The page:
With a candlestick chart, a black candlestick indicates a day where the closing price was higher than the open (a gain), while a red candlestick indicates a day where the open was higher than the close (a loss). The wicks indicate the high and the low, and the body the open and close (hue is used to determine which end of the body is the open and which the close). Candlestick charts are popular in finance and some strategies in technical analysis use them to make trading decisions, depending on the shape, color, and position of the candles. I will not cover such strategies today.

We may wish to plot multiple financial instruments together; we may want to compare stocks, compare them to the market, or look at other securities such as exchange-traded funds (ETFs). Later, we will also want to see how to plot a financial instrument against some indicator, like a moving average. For this you would rather use a line chart than a candlestick chart. (How would you plot multiple candlestick charts on top of one another without cluttering the chart?)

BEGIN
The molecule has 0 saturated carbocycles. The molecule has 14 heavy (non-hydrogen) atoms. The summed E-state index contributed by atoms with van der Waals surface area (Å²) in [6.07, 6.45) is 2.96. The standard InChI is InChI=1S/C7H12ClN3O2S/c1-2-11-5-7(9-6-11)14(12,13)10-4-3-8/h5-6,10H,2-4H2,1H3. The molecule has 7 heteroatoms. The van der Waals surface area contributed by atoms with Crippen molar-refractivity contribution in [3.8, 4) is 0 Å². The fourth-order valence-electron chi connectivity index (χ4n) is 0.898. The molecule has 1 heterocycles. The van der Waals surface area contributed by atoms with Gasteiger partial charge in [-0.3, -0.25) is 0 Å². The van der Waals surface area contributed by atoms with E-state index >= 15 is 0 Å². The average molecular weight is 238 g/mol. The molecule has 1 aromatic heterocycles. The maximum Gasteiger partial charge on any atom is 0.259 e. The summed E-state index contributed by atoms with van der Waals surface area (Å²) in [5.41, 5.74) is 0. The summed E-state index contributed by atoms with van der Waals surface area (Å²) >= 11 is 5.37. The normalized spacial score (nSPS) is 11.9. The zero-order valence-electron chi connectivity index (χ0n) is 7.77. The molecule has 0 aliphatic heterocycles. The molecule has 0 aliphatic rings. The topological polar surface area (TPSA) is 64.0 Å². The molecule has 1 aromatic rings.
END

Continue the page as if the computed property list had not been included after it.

Below, I get stock data for some other tech companies and plot their adjusted close together.

microsoft = web.DataReader("MSFT", "yahoo", start, end)
google = web.DataReader("GOOG", "yahoo", start, end)

# Below I create a DataFrame consisting of the adjusted closing price of these stocks, first by making a list of these objects and using the join method
stocks = pd.DataFrame({"AAPL": apple["Adj Close"],
                      "MSFT": microsoft["Adj Close"],
                      "GOOG": google["Adj Close"]})

2016-01-04 103.586180 741.840027 53.696756
2016-01-05 100.990380 742.580017 53.941723
2016-01-06 99.014030 743.619995 52.961855
2016-01-07 94.835186 726.390015 51.119702
2016-01-08 95.336649 714.469971 51.276485
  stocks.plot(grid = True)

What’s wrong with this chart? While absolute price is important (pricy stocks are difficult to purchase, which affects not only their volatility but your ability to trade that stock), when trading, we are more concerned about the relative change of an asset rather than its absolute price. Google’s stocks are much more expensive than Apple’s or Microsoft’s, and this difference makes Apple’s and Microsoft’s stocks appear much less volatile than they truly are.